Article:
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41 of 49 people found the following review helpful
Berkhof's Systmatic is of course a classic text that is a gem. I had the old Banner Of Truth edition for years but like a dope sold it for pennies on the dollar. This edition from Eerdmans is truly abominable.

Where do I start? First off, the font size is terrible. So if you are over 58 the eye strain is quite significant. Then comes the print type. It is almost as if someone churned out copies in his garage. The printing is extremely bad. Sentences contain words that after a letter or two turn light and then dark and in a few instances downright smudgy. Was the typeset dirty? Did you run out of ink? True, this edition contains Berkhof's introductory section which is a bonus. But what good is it if the production quality is abysmal?

How unfortunate that such a magnificient work is so insulted.

Mr. Publisher, check out Shedd's Dogmatic Theology by P and R Publishers. That is how one presents a text of significance.

If you have the Banner Of Truth edition do not trade it in lest you rue the day.
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16 of 18 people found the following review helpful
on November 29, 2000
Berkhof has given us a masterpiece in his well known (among reformed circles) work Systematic Theology. This was the very first book on theology I read. Given to me by a friend, I quickly found myself pouring through the pages. Particularly refreshing is his treatment on man's relation to God. One question that is before every man is "How is a man justified before his God?" Berkhof covers the doctrine of Justification in a succint yet thorough manner. Throughout the book Berkhof combines Scripture with logical thinking. He also offers opposing and varying views so the reader can beware. This book is not to be neglected, but should be used as both a tool for reference, as well as a tool for personal growth and knowledge. It is not for the collection of dust.
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12 of 13 people found the following review helpful
on February 9, 2002
This is without a doubt the most concise and yet thorough and thoughtful systematic theology that is available. It begins and ends in the correct places, and has careful argumentation of the Reformed Christian faith.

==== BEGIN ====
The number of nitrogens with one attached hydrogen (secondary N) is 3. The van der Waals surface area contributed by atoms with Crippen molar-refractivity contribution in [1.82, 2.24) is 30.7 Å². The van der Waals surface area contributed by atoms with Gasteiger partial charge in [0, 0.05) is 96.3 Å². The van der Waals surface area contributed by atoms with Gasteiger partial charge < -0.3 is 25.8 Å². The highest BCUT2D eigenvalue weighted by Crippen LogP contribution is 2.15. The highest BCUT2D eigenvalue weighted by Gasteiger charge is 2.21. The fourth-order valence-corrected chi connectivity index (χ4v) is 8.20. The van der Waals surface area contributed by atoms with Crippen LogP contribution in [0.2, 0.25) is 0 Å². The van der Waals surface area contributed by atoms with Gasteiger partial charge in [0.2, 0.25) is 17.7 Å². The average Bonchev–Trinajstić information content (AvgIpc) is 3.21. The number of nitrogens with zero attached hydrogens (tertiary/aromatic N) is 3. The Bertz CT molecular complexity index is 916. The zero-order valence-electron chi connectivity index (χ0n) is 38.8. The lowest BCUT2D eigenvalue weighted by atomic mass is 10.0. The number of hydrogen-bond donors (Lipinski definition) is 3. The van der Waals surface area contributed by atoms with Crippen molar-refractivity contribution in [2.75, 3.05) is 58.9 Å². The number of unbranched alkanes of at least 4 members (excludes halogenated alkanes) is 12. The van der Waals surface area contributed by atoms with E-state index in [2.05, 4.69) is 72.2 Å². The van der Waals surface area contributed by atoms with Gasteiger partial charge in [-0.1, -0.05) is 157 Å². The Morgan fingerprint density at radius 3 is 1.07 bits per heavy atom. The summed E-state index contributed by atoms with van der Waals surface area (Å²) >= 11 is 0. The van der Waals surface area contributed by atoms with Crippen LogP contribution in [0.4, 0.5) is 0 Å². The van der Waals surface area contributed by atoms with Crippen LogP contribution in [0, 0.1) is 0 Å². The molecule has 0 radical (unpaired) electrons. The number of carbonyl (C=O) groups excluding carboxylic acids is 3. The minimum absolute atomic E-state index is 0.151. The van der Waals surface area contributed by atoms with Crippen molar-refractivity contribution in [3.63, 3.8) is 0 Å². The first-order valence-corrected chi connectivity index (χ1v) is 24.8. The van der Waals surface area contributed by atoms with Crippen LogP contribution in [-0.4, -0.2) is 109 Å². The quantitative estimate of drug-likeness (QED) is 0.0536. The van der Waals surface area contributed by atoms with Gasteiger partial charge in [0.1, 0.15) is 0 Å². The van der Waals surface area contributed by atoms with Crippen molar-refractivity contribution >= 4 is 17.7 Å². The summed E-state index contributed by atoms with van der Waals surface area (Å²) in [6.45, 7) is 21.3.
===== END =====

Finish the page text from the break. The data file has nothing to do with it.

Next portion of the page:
The only complaint that I have is the binding. It is absolutely awful. I do not know what the publisher was thinking. The reader can hardly read the entire page because the book is so difficult to lay flat. The book almost seems to be spring-loaded it is so tight, and closes so quickly - watch your fingers. I would suggest finding an older copy from another publisher. The Banner of Truth edition is easier to read.
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24 of 29 people found the following review helpful
on January 14, 2005
Berkhof's work itself is an essential document for the thinking Christian. With much of what one sees going on today, this is put into even sharper relief. This particular publishing is the `New Combined Edition', giving you a lengthy introductory work as well as the work proper, topping it out at over 900 pp. But the publishers cast it in a small book format. You have to forcibly hold the book open to read it. I would suggest getting the The Banner of Truth edition but I don't know if it will include the introduction.
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7 of 7 people found the following review helpful
on October 11, 2000
This is Berkhof's standard, systematic treatment of the doctrines of the Reformed faith and his magnum opus. The volume is written in a simple yet scholarly way, including outlines and indexes. It includes a thorough bibliography as well as questions for further study follow each section. I consider this work valuable for the serious student as well as the professional alike. However students with a working knowledge of both Latin and Greek will find Charles Hodges' work to be more detailed.
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15 of 18 people found the following review helpful
on October 16, 1998
Excellent presentation of Reformed Theology. The best presentation of Systematic Theology in a single volume available. If we are to properly understand God's Word, we must make our study in a systematic manner. This is not a book that one sits down and reads from cover to cover, but is the best single volume reference to those topics where we need the most help.